VR Sweat Protection

A collaboration with NASA Technology Collaboration Center
Team -Kathy Wang, Stephanie Chen, Joseph Lee


NASA has been incorporating Virtual Reality ( VR) technology into astronauts’ training. The VR headset NASA is using, HTC Vive Pro, is not specifically designed for some training contexts. Astronauts sweat on their faces and heads during physical fitness training. Humidity builds up in the headset and damages the circuitry rendering the headset inoperable.



Create a human-centered design solution for HTC Vive Pro VR headset to mitigate sweat and to protect the headset from water damage. This VR accessory will create a waterproof barrier for the headset, minimizing the amount of possible sweat generated during exercise, absorb any moisture from the user and eliminate damage to the equipment. Sweat Protection device should be easy to clean.

  • We looked at different waterproof and breathable fabric examples. The traditional Gore-Tex construction is laminated. We were inspired by this multi-layer system. So we also designed our prototype in layers. 

  • We found this wood pulp based fabric. Tencel is 50% more absorbent than cotton. It’s also anti-bacterial

  • We researched on sweat production on the face. People sweat the most on their cheeks, foreheads, and nose. A person can produce a maximum amount of 126 mL of sweat on their face during exercise. So in all of our later fabric testing and prototype testing, we were using 150 mL of water.

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Traditional Gore-Tex Construction

 Cotton and Tencel Fiber Comparison

Heat Maps of Face

Fabric Testings

Testing fabric samples with a garment steamer

Testing Result

In the first round of testing, we found out Tencel is the most absorbent fabric and spacer fabric dries the fastest. The result of the second round shows that when layers on Tencel are on top of spacer fabric, the layers absorb the most amount of water. In the third round of testing, we found out that Athletic Sports Mesh is the best option for the layer that’s going to wrap around our absorbent layers and it touches the user's face.

Setup and Procedure

We did three rounds of fabric testing before building our first prototypes. We compared Tencel, spacer fabric and cotton in the first rounds. After eliminating cotton, in the second round, we tested for the different layers of Tencel and spacer fabric in different combinations. In the third round, we tested performance fabric, the layer that’s going to wrap around our absorbent layers and it touches the users face.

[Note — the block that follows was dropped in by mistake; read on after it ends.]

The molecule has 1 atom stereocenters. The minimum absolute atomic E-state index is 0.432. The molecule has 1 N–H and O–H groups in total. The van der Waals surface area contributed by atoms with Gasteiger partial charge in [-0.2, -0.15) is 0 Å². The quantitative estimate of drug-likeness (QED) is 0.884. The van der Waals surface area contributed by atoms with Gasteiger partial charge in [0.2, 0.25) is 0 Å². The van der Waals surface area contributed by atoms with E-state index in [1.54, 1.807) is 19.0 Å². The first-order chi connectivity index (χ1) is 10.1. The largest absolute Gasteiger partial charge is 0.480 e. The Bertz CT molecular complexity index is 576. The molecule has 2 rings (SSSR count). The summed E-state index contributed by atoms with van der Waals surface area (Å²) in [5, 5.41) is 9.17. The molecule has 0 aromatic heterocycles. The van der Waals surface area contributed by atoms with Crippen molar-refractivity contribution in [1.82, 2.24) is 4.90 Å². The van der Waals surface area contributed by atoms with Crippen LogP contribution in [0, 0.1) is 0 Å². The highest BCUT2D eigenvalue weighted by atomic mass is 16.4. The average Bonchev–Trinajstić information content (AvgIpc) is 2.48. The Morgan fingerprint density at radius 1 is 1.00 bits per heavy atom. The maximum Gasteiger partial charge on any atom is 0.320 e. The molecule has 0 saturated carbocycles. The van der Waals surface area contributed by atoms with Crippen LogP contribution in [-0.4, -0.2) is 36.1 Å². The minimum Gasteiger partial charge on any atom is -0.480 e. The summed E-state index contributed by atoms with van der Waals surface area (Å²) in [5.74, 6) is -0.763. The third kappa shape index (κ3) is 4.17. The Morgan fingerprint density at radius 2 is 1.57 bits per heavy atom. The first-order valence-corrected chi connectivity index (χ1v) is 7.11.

All fabric sample testing follows the same procedure. We wanted to make sure the fabric was tested vertically. Fabric swatches were pinned on the wall with 10 layers of tissue behind each. We were measuring which layer of tissue does the water permeate through.

A garment steamer with 150ml of water was used on each sample. A person can produce a maximum amount of 126 mL of sweat on their face when exercising for an hour; if the sample can absorb 150ml of water, it’s definitely going to absorb all the sweat. The garment steamer is pressed against the fabric to mimic the way that the headset compresses on the user’s face.

Testing Round One

Testing Round Two

Testing Round Three

Prototype Idea

The first prototype was built based on our research and testing.  The first layer that's closest to the user's face is an outer shell that wicks moisture away from the skin. The absorbent layer has 7 layers to Tencel and after that are 3 layers of spacer fabric that acts as a moisture reservoir. And after that is a layer of polyester that acts as an impermeable barrier. At last, there's the Velcro layer that's used for attaching the pad to the VR headset. 

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Exploded Three-Quarter View Rendering

Exploded Front View Rendering

Top View Rendering

Three-Quarter View Rendering

First Prototype and Testing

We constructed the first prototype for testing. We used the same testing procedure. The result is very good. As the tissue in the last photo shows, the part that's covered by our prototype is completely dry. 


Three Quarter View


Back View


Testing Setup


Testing Result


Pattern Making

Our first prototype shows that our design is waterproof and can protect the VR headset from water damage. We worked on improving the construction of the product and the user experience. We tried to move the seam away from the user's face so it's more comfortable to wear. 

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Laser Cutting Fabric Layers

Fitting Parts Together


Fitting Parts Together

Final Model

Final Models

Final Model Front and Back

Final Model Attaching on VR

User Testing​

Attaching to the Headset


10 Minutes Lifting


30 Minutes on Treadmill


20 Minutes Squats